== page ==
This doesn't just happen after market bubbles, there have been lots of times when the market has taken many years to reach the prior highs.

Greg
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A major wild card in the equation is health care. You need to make adequate provision for that. Even then, unexpected things may happen. I got an infection after a back operation and had to have 8 weeks of IV antibiotics. Insurance would not pay for the home nursing or even for all of the cost of the antibiotics. That cost me about $6000 extra.

So far as retiring just before a string of bad years, you are supposed to have sense enough to sell and not just hold long through a bear market. I did not make much of anything between March 2000 and March 2003, since I was in interest-paying stuff for the most part. Still, I emerged from that bad period pretty much intact.

Much of what passes for retirement advice assumes that you are going to be investment-comatose during the period, or maybe just senile. Hopefully not.
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On top of what has already been said, some of your tax deferred accounts might have certain restrictions on how much you can (or have to take out) before certain ages. And sometimes you are locked into that withdrawal rate.

Inflation is a personal thing. If cost of housing, new cars, college tuition is going up and adding to "inflation", but you don't have those expenses, then it doesn't matter. However, if bass fishing lures go up 1000% in 5 years, it might put a crimp in your retirement lifestyle.

JLC
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Every article I read nowadays talks about building your nest egg up to a point where you can live on a yearly income of 4% of that nest egg. If you get your nest egg to that point, why does it matter what age you work until? For example, if I can live on $80,000/year (pre-tax) and I build up a nest egg of $2 million, can't I count on living on my gains without ever touching my principal? I mean on average, I should be able to make at least 4%/year on my money. So, if this is true, and I can live only on my gains/interest income, why does it matter whether I retire at 50, 60 or 68? Any thoughts?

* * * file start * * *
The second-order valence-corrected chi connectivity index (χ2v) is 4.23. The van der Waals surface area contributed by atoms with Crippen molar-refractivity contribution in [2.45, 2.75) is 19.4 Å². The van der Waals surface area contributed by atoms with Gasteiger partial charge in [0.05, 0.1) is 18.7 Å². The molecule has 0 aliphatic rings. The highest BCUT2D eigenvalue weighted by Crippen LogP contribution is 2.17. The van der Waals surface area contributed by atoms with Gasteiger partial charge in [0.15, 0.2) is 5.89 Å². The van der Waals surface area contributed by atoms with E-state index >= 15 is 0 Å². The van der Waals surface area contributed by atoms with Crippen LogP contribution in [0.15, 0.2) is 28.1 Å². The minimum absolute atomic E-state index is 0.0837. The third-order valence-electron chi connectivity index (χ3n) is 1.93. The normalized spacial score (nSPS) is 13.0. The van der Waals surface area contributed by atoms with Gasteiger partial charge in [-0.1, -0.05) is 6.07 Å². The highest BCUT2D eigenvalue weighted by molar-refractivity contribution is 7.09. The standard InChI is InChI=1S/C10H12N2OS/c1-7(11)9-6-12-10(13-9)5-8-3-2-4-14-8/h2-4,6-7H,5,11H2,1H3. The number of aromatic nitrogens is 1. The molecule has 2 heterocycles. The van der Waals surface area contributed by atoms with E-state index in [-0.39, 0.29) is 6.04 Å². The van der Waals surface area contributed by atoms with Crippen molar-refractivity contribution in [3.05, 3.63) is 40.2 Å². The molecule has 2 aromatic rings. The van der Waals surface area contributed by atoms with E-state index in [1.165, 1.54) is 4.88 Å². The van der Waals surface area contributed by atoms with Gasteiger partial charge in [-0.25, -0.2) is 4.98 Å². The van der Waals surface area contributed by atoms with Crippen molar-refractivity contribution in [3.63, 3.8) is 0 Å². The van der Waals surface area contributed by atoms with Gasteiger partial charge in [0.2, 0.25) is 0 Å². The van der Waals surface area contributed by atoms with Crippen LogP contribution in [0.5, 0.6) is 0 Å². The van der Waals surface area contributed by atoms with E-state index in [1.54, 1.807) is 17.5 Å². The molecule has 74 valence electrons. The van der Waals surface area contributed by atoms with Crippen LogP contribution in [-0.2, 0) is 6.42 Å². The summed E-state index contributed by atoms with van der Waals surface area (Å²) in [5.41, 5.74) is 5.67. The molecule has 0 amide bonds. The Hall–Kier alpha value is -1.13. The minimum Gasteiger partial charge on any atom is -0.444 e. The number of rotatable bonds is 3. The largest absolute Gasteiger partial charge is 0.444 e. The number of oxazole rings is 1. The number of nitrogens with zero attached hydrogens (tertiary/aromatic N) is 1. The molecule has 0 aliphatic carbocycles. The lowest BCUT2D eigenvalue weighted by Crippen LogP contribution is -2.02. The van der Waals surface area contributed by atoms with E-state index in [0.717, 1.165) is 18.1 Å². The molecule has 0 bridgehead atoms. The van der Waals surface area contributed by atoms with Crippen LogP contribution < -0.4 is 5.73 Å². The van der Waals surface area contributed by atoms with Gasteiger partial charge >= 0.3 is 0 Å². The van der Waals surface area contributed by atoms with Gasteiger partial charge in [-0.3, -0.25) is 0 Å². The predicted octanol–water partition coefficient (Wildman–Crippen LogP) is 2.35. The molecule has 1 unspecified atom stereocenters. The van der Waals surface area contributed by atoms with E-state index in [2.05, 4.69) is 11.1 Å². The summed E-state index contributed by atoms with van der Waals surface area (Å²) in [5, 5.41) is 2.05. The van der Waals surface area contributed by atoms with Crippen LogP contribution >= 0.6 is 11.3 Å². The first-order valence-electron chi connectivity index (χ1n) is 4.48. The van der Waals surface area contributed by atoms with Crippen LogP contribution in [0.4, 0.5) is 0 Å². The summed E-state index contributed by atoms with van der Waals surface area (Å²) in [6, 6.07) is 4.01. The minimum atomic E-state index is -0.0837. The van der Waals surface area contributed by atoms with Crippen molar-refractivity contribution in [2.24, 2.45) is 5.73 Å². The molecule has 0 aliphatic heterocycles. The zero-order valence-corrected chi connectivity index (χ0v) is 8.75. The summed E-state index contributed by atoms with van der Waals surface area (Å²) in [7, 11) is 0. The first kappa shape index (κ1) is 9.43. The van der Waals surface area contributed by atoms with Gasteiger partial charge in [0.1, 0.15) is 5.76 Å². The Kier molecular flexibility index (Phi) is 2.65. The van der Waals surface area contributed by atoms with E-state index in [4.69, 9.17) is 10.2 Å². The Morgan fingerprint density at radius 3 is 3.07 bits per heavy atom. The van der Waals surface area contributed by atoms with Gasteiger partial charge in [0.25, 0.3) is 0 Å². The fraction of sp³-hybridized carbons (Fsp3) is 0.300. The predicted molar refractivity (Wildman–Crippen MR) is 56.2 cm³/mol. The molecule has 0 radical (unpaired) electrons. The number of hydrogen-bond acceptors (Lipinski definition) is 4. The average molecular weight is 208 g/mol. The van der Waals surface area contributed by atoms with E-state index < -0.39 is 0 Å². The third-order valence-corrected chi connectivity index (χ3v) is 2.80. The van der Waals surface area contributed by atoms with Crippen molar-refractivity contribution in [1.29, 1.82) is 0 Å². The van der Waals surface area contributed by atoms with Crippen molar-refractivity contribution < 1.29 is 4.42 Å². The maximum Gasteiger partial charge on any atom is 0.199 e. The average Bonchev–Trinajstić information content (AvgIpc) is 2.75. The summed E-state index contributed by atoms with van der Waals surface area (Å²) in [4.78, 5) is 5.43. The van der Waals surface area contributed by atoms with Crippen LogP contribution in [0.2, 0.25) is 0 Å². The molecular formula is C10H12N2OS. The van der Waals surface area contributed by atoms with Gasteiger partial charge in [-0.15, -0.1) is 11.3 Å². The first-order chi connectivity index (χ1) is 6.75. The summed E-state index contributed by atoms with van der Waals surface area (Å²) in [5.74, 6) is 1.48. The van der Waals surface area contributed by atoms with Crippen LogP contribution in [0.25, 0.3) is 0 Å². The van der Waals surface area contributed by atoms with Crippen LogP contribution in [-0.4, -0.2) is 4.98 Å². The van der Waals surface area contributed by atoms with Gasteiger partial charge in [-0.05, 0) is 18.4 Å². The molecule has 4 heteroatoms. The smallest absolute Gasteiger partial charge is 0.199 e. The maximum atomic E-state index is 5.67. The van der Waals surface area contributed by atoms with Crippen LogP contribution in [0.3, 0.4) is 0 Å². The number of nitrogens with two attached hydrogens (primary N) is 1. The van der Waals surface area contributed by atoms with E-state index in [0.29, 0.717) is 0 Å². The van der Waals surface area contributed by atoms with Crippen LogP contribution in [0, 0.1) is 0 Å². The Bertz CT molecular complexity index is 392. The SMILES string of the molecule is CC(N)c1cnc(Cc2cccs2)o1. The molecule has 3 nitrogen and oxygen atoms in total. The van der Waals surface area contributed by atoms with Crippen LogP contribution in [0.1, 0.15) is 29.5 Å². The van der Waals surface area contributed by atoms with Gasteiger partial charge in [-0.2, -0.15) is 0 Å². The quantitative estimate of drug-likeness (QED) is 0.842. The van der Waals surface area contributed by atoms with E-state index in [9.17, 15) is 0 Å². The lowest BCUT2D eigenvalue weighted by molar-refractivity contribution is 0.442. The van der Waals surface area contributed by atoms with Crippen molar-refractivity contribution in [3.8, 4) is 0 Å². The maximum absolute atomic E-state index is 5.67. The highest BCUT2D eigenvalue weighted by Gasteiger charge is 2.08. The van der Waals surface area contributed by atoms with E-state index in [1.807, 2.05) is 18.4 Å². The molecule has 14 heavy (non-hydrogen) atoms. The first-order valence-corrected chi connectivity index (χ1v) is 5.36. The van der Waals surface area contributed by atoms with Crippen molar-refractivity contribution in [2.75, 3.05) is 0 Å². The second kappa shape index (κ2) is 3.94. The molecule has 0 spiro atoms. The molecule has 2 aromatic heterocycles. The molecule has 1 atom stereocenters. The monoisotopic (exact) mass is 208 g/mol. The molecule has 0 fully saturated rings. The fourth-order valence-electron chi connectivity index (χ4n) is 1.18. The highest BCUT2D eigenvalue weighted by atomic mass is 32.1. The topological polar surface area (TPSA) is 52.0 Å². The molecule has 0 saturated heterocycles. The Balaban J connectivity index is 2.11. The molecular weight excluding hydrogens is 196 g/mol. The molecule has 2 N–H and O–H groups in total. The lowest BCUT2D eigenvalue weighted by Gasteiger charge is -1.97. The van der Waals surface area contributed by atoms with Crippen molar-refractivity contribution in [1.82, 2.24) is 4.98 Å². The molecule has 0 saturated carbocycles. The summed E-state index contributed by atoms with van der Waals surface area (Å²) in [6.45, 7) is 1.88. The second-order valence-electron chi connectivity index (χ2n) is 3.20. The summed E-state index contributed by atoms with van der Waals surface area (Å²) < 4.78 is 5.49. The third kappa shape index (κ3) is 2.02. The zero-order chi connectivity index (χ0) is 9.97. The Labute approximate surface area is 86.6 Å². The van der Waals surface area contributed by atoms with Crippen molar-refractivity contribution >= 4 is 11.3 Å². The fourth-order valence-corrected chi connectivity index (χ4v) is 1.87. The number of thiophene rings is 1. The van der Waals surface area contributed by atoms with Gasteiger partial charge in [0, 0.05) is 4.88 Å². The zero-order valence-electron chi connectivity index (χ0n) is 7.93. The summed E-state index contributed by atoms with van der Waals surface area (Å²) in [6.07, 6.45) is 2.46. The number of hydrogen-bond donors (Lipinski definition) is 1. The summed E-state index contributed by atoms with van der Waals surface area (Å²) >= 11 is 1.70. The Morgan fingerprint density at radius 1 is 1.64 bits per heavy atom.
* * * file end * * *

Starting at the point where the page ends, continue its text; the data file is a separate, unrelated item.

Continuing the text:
You have it exactly right. I'll be doing that very thing sometime in the next 6-8 months, well before I turn 50.

joe
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"If you get your nest egg to that point, why does it matter what age you work until? For example, if I can live on $80,000/year (pre-tax) and I build up a nest egg of $2 million, can't I count on living on my gains without ever touching my principal? "

That is two questions.

1) It does matter what age you retire at. The 4% 'rule of thumb' first assumes you have a balanced well allocated portfolio. That is for a 30 years withdrawal period.

If you have a longer time horizon, the withdrawal rate will be lower. For 40 years, less. For 50 years, even less.

2) The 4% SWR assumes that you may eat up your entire principle in those 30 years, 'worst case' - that being the worst case for any 30 year period in history. You could wind up broke on the last day of the 30th year. That doesn't happen often, but in some of the periods in the past, you would have definitely eaten into your 'nest egg'. So no, you cannot count on living forever and not having to touch your nest egg.





"I mean on average, I should be able to make at least 4%/year on my money. So, if this is true, and I can live only on my gains/interest income, why does it matter whether I retire at 50, 60 or 68? Any thoughts?"

You first need to make 4% above and beyond inflation, real gain. That doesn't always happen. You have been now in the best 30 year investing cycle in most people's lives. It isn't always this good. Historically it can be horrible, with annual losses each year of 1.5% or 5% or 15%. You could have five years in a row like that.

For periods longer than 30 years, the SWR goes down.

t.
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Upnup8,

You might find this article interesting on the probabilities that underlie that 4% draw concept:

http://www.afcpe.org/doc/Vol1014.pdf

Ken
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Every article I read nowadays talks about building your nest egg up to a point where you can live on a yearly income of 4% of that nest egg. If you get your nest egg to that point, why does it matter what age you work until? For example, if I can live on $80,000/year (pre-tax) and I build up a nest egg of $2 million, can't I count on living on my gains without ever touching my principal? I mean on average, I should be able to make at least 4%/year on my money. So, if this is true, and I can live only on my gains/interest income, why does it matter whether I retire at 50, 60 or 68? Any thoughts?